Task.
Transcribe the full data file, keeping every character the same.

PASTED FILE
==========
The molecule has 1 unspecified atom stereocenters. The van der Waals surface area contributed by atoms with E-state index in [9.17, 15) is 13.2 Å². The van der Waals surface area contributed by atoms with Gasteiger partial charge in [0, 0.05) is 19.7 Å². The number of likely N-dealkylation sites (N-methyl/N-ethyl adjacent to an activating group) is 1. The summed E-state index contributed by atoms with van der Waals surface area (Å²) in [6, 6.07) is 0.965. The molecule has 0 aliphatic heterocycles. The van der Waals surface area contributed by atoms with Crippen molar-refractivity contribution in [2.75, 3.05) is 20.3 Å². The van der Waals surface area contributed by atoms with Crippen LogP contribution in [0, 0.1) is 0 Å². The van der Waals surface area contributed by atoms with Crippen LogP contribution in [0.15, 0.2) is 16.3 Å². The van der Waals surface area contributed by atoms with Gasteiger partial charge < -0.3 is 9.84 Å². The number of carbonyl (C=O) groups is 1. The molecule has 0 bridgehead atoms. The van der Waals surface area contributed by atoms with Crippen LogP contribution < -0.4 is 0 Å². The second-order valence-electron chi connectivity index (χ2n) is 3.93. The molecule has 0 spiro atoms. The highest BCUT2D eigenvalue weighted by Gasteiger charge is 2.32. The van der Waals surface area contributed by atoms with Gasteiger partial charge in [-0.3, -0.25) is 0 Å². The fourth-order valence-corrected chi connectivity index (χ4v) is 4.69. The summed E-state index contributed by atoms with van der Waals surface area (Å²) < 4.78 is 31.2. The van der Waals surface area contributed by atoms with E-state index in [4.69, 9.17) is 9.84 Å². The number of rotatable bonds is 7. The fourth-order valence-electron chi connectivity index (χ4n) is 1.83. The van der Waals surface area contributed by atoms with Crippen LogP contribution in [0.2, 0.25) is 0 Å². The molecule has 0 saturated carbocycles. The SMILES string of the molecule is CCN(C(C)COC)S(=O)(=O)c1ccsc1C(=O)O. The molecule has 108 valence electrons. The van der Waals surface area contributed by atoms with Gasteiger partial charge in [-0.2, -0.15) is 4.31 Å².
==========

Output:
The molecule has 1 unspecified atom stereocenters. The van der Waals surface area contributed by atoms with E-state index in [9.17, 15) is 13.2 Å². The van der Waals surface area contributed by atoms with Gasteiger partial charge in [0, 0.05) is 19.7 Å². The number of likely N-dealkylation sites (N-methyl/N-ethyl adjacent to an activating group) is 1. The summed E-state index contributed by atoms with van der Waals surface area (Å²) in [6, 6.07) is 0.965. The molecule has 0 aliphatic heterocycles. The van der Waals surface area contributed by atoms with Crippen molar-refractivity contribution in [2.75, 3.05) is 20.3 Å². The van der Waals surface area contributed by atoms with Crippen LogP contribution in [0, 0.1) is 0 Å². The van der Waals surface area contributed by atoms with Crippen LogP contribution in [0.15, 0.2) is 16.3 Å². The van der Waals surface area contributed by atoms with Gasteiger partial charge < -0.3 is 9.84 Å². The number of carbonyl (C=O) groups is 1. The molecule has 0 bridgehead atoms. The van der Waals surface area contributed by atoms with Crippen LogP contribution < -0.4 is 0 Å². The second-order valence-electron chi connectivity index (χ2n) is 3.93. The molecule has 0 spiro atoms. The highest BCUT2D eigenvalue weighted by Gasteiger charge is 2.32. The van der Waals surface area contributed by atoms with Gasteiger partial charge in [-0.3, -0.25) is 0 Å². The fourth-order valence-corrected chi connectivity index (χ4v) is 4.69. The summed E-state index contributed by atoms with van der Waals surface area (Å²) < 4.78 is 31.2. The van der Waals surface area contributed by atoms with E-state index in [4.69, 9.17) is 9.84 Å². The number of rotatable bonds is 7. The fourth-order valence-electron chi connectivity index (χ4n) is 1.83. The van der Waals surface area contributed by atoms with Crippen LogP contribution in [0.2, 0.25) is 0 Å². The molecule has 0 saturated carbocycles. The SMILES string of the molecule is CCN(C(C)COC)S(=O)(=O)c1ccsc1C(=O)O. The molecule has 108 valence electrons. The van der Waals surface area contributed by atoms with Gasteiger partial charge in [-0.2, -0.15) is 4.31 Å².